Sometimes people find their life’s passion at an early age. And sometimes, that passion finds them in unusual ways.
J. Danielle Carr knew from the time she became a big fan of “Perry Mason” that she wanted to be a litigator, but her true professional passion started by throwing parties.
“I got into diversity and inclusion totally by accident,” Carr said. “When I was [living] in Chicago, my roommate and I would hold parties in our apartment, and we’d get something like 13 people, and that quickly turned into 50.”
From there, Carr and her roommate began hosting special events, borrowing the “First Fridays” theme of after-hours networking for African American events. As profits rolled in, Carr left her law firm to start a business hosting special events, but not for long.
When a part-time position on the board of the Chicago Committee on Minorities opened, Carr said, “about 10 people reached out to me about the opportunity.” She gave the new job a try.
“When I applied, I said I will literally do it for a year and that will be it, because there will be no need for it anymore,” Carr said with a laugh. “Well, it’s about 20 years later, and here I am doing the same thing.
“The needle hasn’t moved a whole heck of a lot, although we’re starting to see some real progress in the last couple of years.
In the years since she took the position that helped 44 of Chicago’s largest law firms plan and implement recruiting of diverse attorneys, Carr has compiled an impressive list of accomplishments. After moving to St. Louis in 2007 to work for Greensfelder, Hemker & Gale, she helped to found the St. Louis Diversity Job Fair and the Missouri Minority Counsel Program.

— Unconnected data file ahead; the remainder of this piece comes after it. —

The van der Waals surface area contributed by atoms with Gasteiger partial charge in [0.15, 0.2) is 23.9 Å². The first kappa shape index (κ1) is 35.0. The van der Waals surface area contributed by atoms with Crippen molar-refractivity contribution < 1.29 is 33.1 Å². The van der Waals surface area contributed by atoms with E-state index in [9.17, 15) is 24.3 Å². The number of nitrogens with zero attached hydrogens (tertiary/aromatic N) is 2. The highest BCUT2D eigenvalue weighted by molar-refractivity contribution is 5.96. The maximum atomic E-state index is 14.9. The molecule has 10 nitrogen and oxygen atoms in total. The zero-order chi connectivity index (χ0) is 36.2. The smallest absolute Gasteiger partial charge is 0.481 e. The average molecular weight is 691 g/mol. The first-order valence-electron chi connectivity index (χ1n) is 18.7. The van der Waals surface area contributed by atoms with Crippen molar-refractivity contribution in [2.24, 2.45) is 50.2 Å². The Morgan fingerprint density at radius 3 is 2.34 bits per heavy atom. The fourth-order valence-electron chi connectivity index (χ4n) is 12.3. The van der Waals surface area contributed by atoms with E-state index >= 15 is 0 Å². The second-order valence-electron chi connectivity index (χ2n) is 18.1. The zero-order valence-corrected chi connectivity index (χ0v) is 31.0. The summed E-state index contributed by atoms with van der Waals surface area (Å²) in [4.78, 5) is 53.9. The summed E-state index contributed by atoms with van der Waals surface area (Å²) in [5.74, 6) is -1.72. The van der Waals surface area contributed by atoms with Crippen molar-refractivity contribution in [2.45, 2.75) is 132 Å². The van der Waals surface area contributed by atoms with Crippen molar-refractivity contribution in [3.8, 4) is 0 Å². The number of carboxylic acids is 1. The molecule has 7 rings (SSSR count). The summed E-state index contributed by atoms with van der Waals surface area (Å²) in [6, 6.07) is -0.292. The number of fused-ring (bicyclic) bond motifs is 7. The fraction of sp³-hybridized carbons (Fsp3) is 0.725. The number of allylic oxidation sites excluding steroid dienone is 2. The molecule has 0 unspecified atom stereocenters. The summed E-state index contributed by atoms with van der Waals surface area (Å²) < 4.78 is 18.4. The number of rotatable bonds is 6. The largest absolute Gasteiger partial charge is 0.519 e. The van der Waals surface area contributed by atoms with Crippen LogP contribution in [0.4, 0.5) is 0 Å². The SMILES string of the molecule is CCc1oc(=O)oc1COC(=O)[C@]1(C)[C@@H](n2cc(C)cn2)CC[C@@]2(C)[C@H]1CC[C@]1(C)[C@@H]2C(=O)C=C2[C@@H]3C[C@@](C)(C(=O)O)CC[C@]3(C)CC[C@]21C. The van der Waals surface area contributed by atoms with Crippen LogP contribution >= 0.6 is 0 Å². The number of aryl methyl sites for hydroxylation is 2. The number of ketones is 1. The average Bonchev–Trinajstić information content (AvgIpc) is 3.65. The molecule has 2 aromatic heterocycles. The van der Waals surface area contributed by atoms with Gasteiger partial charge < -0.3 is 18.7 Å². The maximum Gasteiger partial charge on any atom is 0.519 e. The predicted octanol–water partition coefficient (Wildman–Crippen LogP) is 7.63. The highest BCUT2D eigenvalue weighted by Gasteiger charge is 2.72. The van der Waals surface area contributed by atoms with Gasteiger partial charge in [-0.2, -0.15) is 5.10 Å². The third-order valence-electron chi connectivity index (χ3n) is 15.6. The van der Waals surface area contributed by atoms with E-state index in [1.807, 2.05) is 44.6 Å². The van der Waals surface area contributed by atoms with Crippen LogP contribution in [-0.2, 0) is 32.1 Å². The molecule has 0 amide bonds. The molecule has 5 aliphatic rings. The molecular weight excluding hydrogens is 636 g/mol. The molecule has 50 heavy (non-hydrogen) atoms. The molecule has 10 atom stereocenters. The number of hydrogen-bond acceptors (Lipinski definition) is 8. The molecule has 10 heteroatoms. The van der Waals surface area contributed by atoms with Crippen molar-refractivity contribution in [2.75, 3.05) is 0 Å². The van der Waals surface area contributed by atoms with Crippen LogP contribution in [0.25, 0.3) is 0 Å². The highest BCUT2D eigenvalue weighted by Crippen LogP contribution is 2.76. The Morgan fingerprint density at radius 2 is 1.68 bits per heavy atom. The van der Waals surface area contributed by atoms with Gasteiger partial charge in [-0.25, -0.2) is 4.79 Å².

Carr, who became director of diversity and inclusion for Polsinelli in 2016, also recently wrapped up a term as president of the Mound City Bar Association — though that wasn’t planned, either.
In 2008, she began working on the St. Louis Diversity Job Fair with Ronda Williams, a woman Carr said “made me look like a slacker.” Williams, who served as president of the bar association in 2009-10, also led the organization’s major annual event, the CLE retreat. After Williams’ sudden passing in 2013, Carr stepped in and ran the event for five years, landing on the bar association’s executive committee.
Carr said she served as bar association president in 2018-19 because she cares about the organization and believed she could do a good job, though she notes the position took a “tremendous amount of time.”
She also has served on the University of Michigan’s African American Alumni Association’s board of directors since 2013, and she squeezes in time to mentor young law students.
“You know, when you’re doing what you like to do, it doesn’t seem like a job,” Carr said. “Some days, I literally don’t remember how I got everything done.”
Though the way Carr has found success in her field may not have been planned, her drive to push diversity and inclusion in the workplace is anything but accidental.
“It’s all about transparency and relationship-building,” she said. “My personal motto is intentional inclusion. Inclusion doesn’t happen automatically. You have to work at it. You can’t rest and give up, because otherwise you’re sliding back.”